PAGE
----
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Greek Debt Crisis (Important For CGL Interview)

Worried that the Greek crisis may trigger capital outflows, Finance Secretary Rajiv Mehrishi on Monday said the government is in touch with the Reserve Bank which will take necessary steps to deal with the issue.
“Obviously we are in touch with the RBI but they will do what they have to do,” he said as uncertainty over Greece pulled down the BSE index, Sensex, by over 500 points in early trade though it recovered in the afternoon.
The situation in Greece has no direct impact on India, he said but added that there may be some indirect effect via Europe on capital inflows and outflows.
“Greece crisis does not have any effect directly on India. (But) interest rate may firm up in Europe. In case of firming up of interest rate in Europe, there can be outflow of capital from India,” he said.
Terming the situation as dynamic and evolving, he said, the crisis may have an indirect impact on India by way of its outcome on the European currency euro.
“To the extent it affects the euro, there might be some indirect impact on India. If yields on euro bonds go up, then it might impact inflows and outflows from India,” he said.
Mehrishi said nobody can predict how the situation will evolve.
Asked if any Indian company has an exposure in Greece, he said, “I don’t know.”
“If yields on G-Sec go on in the US, then it might impact inflows and outflows in India. We really don’t know how they (foreign investors) will relocate their portfolio,” he added.
There have been fears of the cash-strapped European nation missing its debt repayment deadline of June 30. The situation may prompt Greece-European partners to shut the door on extending a credit lifeline after the country’s surprise move to hold a referendum on bailout terms.
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  1. saurav bhardwaj

    To make long story short (but not that short), this is what happened:
    Greece has been a poorly managed country for decades. The Economy of Greece relies mostly on tourism and agriculture with very little industrial production.
    In addition, it is a corrupt country with an estimated “black” economy of between 25%-35% of the GDP, i.e. billions of taxable Euros do not show on the Greek-equivalent IRS radar, thus not collected.
    It could have been OK, if they didn’t have a huge public sector which gets paid from the taxes collected from the private sector, but they do. As mentioned in the previous bullets, the private sector does not produce enough money to pay all the salaries, benefits and pensions of the public sector.
    So how did they manage to get along all these years? By borrowing and recycling debts in the international bonds market, even before they joined the Eurozone.
    Then came the offer to join the Eurozone and replace the Greek Drachma with the Euro (currency); However, one of requirements for joining (I’m trying not to get into too much details and figures) was that Greece will not pass a certain threshold of public debt in proportion to its GDP. In other words: Greece had to prove its Government Debt is much lower than what it actually was.
    So they cooked the books, with help from Goldman Sachs. It worked and they got into the Eurozone.
    The prize for making it into the Eurozone was that now they could borrow money for much lower interest. A normal nation would take this opportunity and borrow the low-interest money in order to get rid of their old high-interest debts. Instead, Greece borrowed the money to expand its useless and lazy public sector.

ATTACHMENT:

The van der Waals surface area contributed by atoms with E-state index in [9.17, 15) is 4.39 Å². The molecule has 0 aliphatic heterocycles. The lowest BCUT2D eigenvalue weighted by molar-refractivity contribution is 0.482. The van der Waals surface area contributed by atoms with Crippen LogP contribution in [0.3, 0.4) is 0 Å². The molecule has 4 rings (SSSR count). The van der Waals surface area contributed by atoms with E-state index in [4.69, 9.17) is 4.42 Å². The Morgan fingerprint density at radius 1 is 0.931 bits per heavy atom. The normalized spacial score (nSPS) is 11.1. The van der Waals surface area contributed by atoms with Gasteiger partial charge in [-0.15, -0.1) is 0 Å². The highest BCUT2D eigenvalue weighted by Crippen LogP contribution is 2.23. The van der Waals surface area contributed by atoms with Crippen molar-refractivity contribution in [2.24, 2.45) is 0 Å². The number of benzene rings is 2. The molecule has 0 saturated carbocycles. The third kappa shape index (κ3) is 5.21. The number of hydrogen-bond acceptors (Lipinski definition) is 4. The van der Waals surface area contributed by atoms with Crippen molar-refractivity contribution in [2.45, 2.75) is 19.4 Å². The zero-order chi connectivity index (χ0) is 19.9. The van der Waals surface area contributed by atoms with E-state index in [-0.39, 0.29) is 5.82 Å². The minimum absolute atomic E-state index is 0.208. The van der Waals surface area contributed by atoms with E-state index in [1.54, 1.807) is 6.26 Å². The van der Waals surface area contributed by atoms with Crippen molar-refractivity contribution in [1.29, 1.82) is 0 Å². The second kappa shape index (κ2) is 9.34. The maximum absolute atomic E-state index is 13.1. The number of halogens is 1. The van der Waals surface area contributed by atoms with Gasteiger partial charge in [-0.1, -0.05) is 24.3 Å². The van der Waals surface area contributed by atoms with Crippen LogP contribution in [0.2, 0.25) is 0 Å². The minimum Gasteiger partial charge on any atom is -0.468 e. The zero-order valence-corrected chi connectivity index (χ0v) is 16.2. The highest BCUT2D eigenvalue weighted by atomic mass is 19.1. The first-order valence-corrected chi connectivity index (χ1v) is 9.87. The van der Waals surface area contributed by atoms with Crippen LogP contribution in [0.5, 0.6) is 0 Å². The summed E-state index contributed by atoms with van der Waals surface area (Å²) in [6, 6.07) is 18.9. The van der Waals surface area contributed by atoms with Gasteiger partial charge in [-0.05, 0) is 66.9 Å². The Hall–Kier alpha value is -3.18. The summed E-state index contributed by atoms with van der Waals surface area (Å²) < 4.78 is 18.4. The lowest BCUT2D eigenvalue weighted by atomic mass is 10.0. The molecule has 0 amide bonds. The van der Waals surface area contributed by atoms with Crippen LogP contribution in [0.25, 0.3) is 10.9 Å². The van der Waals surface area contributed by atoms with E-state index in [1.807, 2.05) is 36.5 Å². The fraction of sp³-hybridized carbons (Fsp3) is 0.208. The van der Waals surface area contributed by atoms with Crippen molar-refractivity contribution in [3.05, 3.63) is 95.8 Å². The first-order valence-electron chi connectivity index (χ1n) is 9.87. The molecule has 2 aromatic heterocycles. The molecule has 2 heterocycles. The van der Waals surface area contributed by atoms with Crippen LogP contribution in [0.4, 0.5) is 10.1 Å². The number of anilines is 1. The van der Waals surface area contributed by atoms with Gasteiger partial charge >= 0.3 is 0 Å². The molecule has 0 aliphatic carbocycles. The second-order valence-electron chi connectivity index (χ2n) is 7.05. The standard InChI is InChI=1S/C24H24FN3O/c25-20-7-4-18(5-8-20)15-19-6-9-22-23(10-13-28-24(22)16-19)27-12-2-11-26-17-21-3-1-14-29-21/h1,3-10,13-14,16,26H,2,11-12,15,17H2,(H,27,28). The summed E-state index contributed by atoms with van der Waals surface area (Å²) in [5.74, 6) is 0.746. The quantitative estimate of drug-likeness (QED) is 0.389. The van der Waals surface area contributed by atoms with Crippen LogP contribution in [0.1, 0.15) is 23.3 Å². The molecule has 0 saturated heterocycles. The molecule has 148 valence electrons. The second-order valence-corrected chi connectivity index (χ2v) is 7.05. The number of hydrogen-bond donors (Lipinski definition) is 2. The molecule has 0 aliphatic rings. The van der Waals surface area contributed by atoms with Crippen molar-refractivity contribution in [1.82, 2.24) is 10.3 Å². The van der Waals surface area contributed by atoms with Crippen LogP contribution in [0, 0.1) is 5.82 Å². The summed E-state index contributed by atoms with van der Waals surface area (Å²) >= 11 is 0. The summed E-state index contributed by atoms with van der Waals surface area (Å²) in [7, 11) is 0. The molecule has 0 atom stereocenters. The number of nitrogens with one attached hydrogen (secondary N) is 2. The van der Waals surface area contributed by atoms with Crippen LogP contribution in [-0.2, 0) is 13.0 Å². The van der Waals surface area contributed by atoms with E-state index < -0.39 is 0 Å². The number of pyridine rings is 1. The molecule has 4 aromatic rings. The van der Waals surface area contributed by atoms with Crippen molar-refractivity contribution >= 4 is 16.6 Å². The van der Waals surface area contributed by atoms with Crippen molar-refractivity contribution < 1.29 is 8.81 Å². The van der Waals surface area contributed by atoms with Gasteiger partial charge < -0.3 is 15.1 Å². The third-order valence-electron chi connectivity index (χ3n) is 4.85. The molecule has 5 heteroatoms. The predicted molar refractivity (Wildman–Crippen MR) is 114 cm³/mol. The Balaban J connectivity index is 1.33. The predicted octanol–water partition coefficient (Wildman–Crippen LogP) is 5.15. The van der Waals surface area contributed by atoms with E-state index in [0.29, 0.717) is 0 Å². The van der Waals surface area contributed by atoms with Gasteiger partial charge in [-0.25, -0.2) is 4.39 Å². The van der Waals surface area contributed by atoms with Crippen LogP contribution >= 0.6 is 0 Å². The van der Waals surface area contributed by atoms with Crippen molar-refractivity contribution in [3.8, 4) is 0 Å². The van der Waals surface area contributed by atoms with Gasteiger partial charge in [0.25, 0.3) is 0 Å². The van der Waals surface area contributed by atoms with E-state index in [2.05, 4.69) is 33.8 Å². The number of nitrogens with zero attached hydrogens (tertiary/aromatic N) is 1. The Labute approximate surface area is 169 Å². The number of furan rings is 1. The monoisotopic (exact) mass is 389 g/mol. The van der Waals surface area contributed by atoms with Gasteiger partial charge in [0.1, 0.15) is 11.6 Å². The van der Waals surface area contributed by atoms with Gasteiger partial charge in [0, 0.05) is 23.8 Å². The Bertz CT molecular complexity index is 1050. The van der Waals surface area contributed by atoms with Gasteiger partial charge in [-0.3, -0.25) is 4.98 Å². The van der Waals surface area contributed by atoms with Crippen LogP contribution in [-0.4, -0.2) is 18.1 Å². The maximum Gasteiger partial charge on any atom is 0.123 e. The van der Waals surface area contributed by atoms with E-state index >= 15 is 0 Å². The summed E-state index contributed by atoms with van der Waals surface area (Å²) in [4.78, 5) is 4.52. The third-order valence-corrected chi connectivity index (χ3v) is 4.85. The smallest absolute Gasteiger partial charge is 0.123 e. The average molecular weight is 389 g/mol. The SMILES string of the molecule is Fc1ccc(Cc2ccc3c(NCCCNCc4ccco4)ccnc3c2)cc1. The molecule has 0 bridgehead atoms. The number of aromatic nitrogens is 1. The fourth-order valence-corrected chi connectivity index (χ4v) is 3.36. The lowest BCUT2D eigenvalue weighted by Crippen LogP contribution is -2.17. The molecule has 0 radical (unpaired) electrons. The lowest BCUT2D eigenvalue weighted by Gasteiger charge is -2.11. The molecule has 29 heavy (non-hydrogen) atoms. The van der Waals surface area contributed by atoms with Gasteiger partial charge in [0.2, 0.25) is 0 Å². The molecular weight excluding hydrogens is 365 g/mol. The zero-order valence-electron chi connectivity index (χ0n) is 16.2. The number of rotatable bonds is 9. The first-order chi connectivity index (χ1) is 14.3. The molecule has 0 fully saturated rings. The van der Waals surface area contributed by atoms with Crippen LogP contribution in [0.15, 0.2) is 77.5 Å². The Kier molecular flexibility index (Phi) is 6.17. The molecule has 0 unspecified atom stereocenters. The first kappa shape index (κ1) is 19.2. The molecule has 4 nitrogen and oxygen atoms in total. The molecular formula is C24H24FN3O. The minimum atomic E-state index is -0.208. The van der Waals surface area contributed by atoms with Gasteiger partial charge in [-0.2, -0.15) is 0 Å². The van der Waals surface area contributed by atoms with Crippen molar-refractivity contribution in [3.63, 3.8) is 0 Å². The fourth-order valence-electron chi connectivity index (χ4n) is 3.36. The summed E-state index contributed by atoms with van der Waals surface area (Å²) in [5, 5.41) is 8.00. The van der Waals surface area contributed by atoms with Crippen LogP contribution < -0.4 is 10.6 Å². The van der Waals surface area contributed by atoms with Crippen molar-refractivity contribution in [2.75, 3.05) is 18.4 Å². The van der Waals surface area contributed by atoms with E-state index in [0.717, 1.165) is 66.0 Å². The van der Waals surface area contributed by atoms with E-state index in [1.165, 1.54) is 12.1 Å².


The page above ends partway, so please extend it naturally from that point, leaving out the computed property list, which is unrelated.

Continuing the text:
It worked until 2008. Then 2 things happened:
    The 2008 sub-prime market meltdown which caused massive liquidity problems in Europe (in simple words: for some time they couldn’t borrow new money to pay their existing debts)
    A financial corruption story involving very high public officials forced the government to step down, resulting in elections where the opposition party won.
    When the accountants of the new government (that were not into the original ‘cooking-the-books’ plot mentioned above) actually opened the books, they figured out that Greece’s debt ratio was not what was reported to the EU banks: it was 5 times higher than that.
    Now, imagine that you have a $200,000 loan on a $250,000 business and one morning you get up to figure that your partner took more loans and you actually have a $1,000,000 debt on the same $250,000 business and your revenue is not expected to change in the coming years. What will you do?
    More important: what will your bank (which gave your partner the $1,000,000 loan based on false financials) do when they will discover just that?
    I guess both you and the bank will be panicked.
    This is exactly what happened in Europe since 2008 between Greece and the EU. The EU is financially led by Germany, which is the exact opposite of Greece: they have a big, solid private sector which can support a lean and efficient public sector, and there is still much left to spend on investments out of the country. Unfortunately, much of these investments were loans given to Greece.
    Now Germany is pissed – who wouldn’t be? If there was an option to Foreclose on Greece they would have done it by now 🙂
    But they can’t, therefore they are focused in trying to save as much as they can from their loans given to Greece and there is much of a debate between German and European economists: those siding in the approach of:”give them money to put them back on their feet, they will restart their economy and will pay us their debt”, while others side the approach saying: “these Greeks are useless and taking our money to pay social benefits even the Germans don’t have, rather than use it to produce growth. Let’s cut our loses and get out. Let them fall and see what happens”

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